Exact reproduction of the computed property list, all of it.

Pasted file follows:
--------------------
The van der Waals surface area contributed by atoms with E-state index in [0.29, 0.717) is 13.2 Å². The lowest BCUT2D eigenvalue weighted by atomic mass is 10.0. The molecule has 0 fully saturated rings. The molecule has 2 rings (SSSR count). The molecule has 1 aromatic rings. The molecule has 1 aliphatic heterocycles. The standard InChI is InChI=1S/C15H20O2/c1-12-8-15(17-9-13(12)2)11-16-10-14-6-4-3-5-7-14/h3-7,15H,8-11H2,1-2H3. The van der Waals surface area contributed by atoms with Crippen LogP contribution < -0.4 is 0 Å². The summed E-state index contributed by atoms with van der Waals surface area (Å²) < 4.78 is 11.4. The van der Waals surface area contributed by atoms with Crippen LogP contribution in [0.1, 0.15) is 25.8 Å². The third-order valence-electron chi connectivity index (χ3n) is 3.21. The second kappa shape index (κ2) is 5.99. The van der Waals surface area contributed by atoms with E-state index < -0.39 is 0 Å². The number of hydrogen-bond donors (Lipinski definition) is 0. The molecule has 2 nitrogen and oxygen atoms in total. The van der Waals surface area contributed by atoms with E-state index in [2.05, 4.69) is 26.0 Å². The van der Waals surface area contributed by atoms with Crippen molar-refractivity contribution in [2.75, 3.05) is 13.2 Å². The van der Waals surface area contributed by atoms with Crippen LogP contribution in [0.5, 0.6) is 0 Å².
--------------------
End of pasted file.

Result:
The van der Waals surface area contributed by atoms with E-state index in [0.29, 0.717) is 13.2 Å². The lowest BCUT2D eigenvalue weighted by atomic mass is 10.0. The molecule has 0 fully saturated rings. The molecule has 2 rings (SSSR count). The molecule has 1 aromatic rings. The molecule has 1 aliphatic heterocycles. The standard InChI is InChI=1S/C15H20O2/c1-12-8-15(17-9-13(12)2)11-16-10-14-6-4-3-5-7-14/h3-7,15H,8-11H2,1-2H3. The van der Waals surface area contributed by atoms with Crippen LogP contribution < -0.4 is 0 Å². The summed E-state index contributed by atoms with van der Waals surface area (Å²) < 4.78 is 11.4. The van der Waals surface area contributed by atoms with Crippen LogP contribution in [0.1, 0.15) is 25.8 Å². The third-order valence-electron chi connectivity index (χ3n) is 3.21. The second kappa shape index (κ2) is 5.99. The van der Waals surface area contributed by atoms with E-state index < -0.39 is 0 Å². The number of hydrogen-bond donors (Lipinski definition) is 0. The molecule has 2 nitrogen and oxygen atoms in total. The van der Waals surface area contributed by atoms with E-state index in [2.05, 4.69) is 26.0 Å². The van der Waals surface area contributed by atoms with Crippen molar-refractivity contribution in [2.75, 3.05) is 13.2 Å². The van der Waals surface area contributed by atoms with Crippen LogP contribution in [0.5, 0.6) is 0 Å².